The Smarts of Climate Change Agriculture

Author: Paul Harman | Published: December 12, 2016 

US President-elect Donald Trump has made no bones about his dismissive stance towards climate change – an approach our farmers can ill afford to emulate. It just makes sense for them to adopt sustainable farming practices – for the environment, as well as their bottom line.

But, for our farmers to adopt sustainable farming practices, we need robust support structures in place, especially from the government.

The South African government and industry associations have indeed provided support to farmers to help them farm sustainably – starting in the Western Cape, and hoping to branch out to the rest of the country.

This support comes in the form of initiatives such as SmartAgri, the Greenagri portal, GreenCape’s sector desk, FruitLook and other interventions focused on community-based adaptation and disaster risk reduction and management.

The Western Cape Department of Agriculture and the Western Cape Department of Environmental Affairs and Development Planning launched SmartAgri in 2014.


Africa at Highest Economic Risk From Climate Change

Author: Alex Whiting | Published: December 18, 2016

Countries most dependent on agriculture are also at high risk of experiencing changes in climate over the next 30 years and face the biggest costs in dealing with the effects of extreme weather, according to a global climate index published on Monday.

Sub-Saharan Africa is home to 17 of the 20 countries most economically reliant on agriculture in the world.

Of the 17, all but two are at “high” or “extreme” risk of experiencing changes in temperature and rainfall, and extremes such as drought and floods, according to the Climate Change Exposure Index.

These are typically countries whose governments lack the financial or technical resources to plan 20 or 30 years in advance, said Richard Hewston, principal environmental analyst at Verisk Maplecroft, a UK-based risk management company which compiled the index.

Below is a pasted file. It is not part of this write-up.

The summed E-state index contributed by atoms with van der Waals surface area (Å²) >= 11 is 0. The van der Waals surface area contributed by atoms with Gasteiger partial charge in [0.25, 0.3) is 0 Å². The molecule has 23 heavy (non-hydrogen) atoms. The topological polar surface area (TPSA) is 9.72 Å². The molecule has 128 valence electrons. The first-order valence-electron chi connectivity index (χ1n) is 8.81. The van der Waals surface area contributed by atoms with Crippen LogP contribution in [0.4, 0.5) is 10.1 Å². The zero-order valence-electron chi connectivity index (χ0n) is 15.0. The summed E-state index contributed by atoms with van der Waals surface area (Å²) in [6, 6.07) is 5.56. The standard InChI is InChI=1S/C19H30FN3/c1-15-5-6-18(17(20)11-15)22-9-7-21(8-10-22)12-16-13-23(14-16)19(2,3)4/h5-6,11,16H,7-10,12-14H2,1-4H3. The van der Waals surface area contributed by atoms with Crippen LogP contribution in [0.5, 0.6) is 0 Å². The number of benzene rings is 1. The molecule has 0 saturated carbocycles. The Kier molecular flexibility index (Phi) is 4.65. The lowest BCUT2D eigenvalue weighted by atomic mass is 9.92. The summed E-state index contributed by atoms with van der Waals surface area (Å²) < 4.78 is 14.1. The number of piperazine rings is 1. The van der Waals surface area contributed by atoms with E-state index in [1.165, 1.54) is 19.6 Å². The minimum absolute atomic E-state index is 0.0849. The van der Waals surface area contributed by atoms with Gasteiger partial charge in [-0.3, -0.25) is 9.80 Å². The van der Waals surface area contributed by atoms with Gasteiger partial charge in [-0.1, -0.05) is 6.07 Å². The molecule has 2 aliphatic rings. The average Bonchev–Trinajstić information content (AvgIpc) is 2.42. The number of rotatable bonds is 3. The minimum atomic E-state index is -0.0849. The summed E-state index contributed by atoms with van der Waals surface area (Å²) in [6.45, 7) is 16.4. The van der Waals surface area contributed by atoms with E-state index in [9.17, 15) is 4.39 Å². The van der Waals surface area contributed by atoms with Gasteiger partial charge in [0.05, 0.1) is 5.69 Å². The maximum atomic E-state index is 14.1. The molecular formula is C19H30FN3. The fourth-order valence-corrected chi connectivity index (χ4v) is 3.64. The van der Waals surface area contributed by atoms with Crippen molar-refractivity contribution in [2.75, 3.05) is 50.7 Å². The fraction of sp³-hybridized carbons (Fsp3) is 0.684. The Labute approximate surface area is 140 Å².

“They’re dealing with droughts now, they’re dealing with food security issues now, they don’t have that capacity to be looking 30 years down the line,” he told the Thomson Reuters Foundation in a telephone interview.

The majority of farmers in these countries are smallholders using traditional farming methods, who do not have the financial safety nets to invest in new crops which may improve yields in years to come, Hewston said.


Drought in Southern Africa Points to Urgent Need for Climate Change Plans

It is expected that temperatures in southern Africa will rise by between 1.5°C and 3°C due to climate change by the year 2050. This is likely to cause heavy fluctuations of weather patterns and more frequent severe weather events like droughts and floods. Agriculture will be severely affected.

In turn, many economies in southern Africa which are dependent on agriculture will feel the impact. The effects of climate change are already being felt. The 2015 agricultural season in southern African was considered the driest in 35 years.

Five countries in the region – Swaziland, Lesotho, Malawi, Namibia and Zimbabwe – declared national drought disasters. Eight of South Africa’s nine provinces and the southern and central areas of Mozambique declared partial drought emergencies.

Massive crop failures were experienced across the region. This led to a deficit of 9.3-million tons in cereal crop harvests. On top of this 643 000 cattle were estimated to have died in the drought. Because of these agricultural failures, food insecure populations increased by 31%. This implied that more than 40 million people needed humanitarian assistance.


Africa: Climate Finance for Farmers Key to Avert One Billion Hungry

Author: Fabíola Ortiz | Published on: November 21, 2016